With More Than 30 Projects Completed in the Country to Date, WMF Plans to Take on Major New Projects in the Coming Year 

World Monuments Fund (WMF) first established itself in France in 1989 and since then has undertaken more than 30 projects at 21 sites, directly or via the intermediary World Monuments Fund France, which closed in 2017 for a strategic reorganization. Since 1989, WMF has invested more than $19 million in heritage projects in France.  To this may be added a $2 million contribution towards French sites abroad, including the restoration of the home of the Cultural Services of the French Embassy in New York and the Palazzo Farnese, seat of the French embassy in Italy. 

WMF France Board of Directors

  • Prince Amyn Aga Khan, President 
  • Andréa d’Avack
  • Stéphane Bern
  • Frédérique Cassereau, General Secretary 
  • Alice Goldet
  • Lorna B. Goodman, ex-officio
  • Dena Kaye
  • Alexis Kugel
  • Thomas Lambert, Treasurer
  • Renaud de Lesquen
  • Corinne Mentzelopoulos
  • Frédéric Mion
  • Juan-Pablo Molyneux, Vice President
  • Bénédicte de Montlaur, ex-officio
  • Elvira Grimaldi di Nixima Oetker
  • Maryvonne Pinault

WMF France Scientific Committee

  • Stéphane Bern, Member of the Board of Directors and President of the Scientific Commitee
  • Louis Benech, Landscape designer
  • Mathieu Deldicque, Director of the Musée Condé and Chief Heritage Conservator at the Château de Chantilly
  • Colette Di Matteo Lablaude, Inspector General of Historic Monuments and Honorary General Heritage Conservator
  • Alexandre Gady, Architectural historian and Scientific Director of the Musée du Grand Siècle project 
  • Cinzia Pasquali, Heritage restorer
  • Yves Ubelmann, Architect, Co-Founder and President of Iconem

Executive Director 

Communications in France


In Focus

Featured Projects

Active Project

Potager Du Roi

Versailles, France
Stakeholders are poised to reimagine the stewardship of the historic kitchen garden of the Palace of Versailles, a place of instruction and experimentation.
Church of Saint-Eustache in Paris, France.
Active Project

Church of Saint-Eustache

Paris, France
Over the years, the Church of Saint-Eustache has become an important religious and community gathering place in the historic center of Paris, France.
The west front of Notre-Dame of Paris prior to the April 2019 fire, 2018.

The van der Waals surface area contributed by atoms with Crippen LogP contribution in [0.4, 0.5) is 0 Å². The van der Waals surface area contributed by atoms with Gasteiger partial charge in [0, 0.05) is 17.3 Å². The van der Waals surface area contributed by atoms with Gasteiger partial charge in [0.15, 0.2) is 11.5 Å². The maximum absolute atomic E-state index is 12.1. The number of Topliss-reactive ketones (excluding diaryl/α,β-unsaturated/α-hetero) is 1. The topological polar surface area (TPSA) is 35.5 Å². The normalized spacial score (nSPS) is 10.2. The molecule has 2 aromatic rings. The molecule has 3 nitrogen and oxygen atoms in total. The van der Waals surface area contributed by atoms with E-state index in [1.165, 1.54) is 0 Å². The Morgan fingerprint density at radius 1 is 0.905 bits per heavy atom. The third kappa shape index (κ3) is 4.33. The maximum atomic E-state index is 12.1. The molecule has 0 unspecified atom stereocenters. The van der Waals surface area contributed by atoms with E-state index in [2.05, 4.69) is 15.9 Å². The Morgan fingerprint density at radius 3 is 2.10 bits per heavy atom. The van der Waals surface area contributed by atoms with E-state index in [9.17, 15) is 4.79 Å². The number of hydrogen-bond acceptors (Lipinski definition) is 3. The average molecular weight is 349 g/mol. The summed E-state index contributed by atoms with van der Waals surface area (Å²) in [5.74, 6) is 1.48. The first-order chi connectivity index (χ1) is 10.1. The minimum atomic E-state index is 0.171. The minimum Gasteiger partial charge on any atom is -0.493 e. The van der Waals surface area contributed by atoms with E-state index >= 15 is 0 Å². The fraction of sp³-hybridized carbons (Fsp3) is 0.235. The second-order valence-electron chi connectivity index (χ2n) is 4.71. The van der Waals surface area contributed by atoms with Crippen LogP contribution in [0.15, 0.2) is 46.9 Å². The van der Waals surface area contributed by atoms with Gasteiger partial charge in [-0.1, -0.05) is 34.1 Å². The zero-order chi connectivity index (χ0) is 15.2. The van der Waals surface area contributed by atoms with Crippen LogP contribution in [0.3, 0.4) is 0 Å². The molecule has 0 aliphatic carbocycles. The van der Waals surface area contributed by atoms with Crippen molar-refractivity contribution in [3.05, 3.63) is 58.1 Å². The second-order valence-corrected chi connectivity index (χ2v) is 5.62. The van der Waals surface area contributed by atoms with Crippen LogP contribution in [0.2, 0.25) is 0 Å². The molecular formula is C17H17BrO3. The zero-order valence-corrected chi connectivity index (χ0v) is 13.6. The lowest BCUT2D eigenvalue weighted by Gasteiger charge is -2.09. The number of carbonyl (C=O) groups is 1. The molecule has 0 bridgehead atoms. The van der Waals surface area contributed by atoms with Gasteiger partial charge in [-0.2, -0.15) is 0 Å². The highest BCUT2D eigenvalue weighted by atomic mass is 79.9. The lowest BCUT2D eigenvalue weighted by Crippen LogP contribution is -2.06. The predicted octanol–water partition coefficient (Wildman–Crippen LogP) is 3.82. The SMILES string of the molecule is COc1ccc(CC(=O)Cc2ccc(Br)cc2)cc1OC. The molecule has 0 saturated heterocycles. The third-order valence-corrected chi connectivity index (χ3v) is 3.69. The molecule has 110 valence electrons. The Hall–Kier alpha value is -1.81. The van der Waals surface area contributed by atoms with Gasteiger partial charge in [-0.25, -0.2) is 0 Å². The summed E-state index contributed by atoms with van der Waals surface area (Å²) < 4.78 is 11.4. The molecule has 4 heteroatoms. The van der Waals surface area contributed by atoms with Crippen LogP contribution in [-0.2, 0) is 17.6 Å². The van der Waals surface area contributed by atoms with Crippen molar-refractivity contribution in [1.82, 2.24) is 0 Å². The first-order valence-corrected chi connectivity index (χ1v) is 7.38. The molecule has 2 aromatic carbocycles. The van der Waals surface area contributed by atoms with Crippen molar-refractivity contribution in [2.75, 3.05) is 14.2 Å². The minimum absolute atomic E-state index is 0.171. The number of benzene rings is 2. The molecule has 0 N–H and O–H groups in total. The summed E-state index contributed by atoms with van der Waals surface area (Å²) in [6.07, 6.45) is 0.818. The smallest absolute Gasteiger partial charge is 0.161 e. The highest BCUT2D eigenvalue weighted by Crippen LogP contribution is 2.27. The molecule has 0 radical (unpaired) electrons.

Notre-Dame of Paris

Paris, France
The near-loss of a beloved cathedral and global icon reminds us of the depth of human connection to heritage places and the personal trauma that their destruction can bring.

American Cathedral in Paris

Paris, France
Constructed between 1881 and 1889, the American Cathedral in Paris was designed by George Edmond Street, a leading Gothic Revival architect.
Completed Project

Château de Chantilly

Chantilly, France
The Château de Chantilly sits at the confluence of the Oise and Seine Rivers in northern France and is a magnificent stone complex surrounded by manicured lawns, farms, ponds, and stables.
Interiors of the reconstructed Chancellerie d’Orléans, 2021. © Archives nationales France.
Completed Project

Chancellerie d'Orléans

Paris, France
The Chancellerie d'Orléans, also known as the Hôtel de Voyer d'Argenson, was a famous townhouse, or hôtel particulier, built in Paris in the early eighteenth century.
Favart Foyer, 2008
Completed Project

Opéra Comique

Paris, France
Founded in 1714, the Opéra Comique is one of the oldest French institutions presenting dramatic and musical works. The building was destroyed by fires, and rebuilt, in 1838 and 1887.
Completed Project

Hôtel Des Invalides

Paris, France
Built from 1676 to 1706 at the direction of Louis XIV as a veterans' hospital, the Hôtel des Invalides boasts an elegant classical façade and impressive dome.
Hotel de Talleyrand
Completed Project

Hôtel de Talleyrand

Paris, France
Located at the heart of Paris near the Place de la Concorde, the Hôtel de Talleyrand is among the most important historic European buildings under the stewardship of the US Department of State.
Completed Project

Saint Sulpice Church

Paris, France
Saint-Sulpice was built over a 130-year period, beginning in 1646 during the regency of Queen Anne of Austria.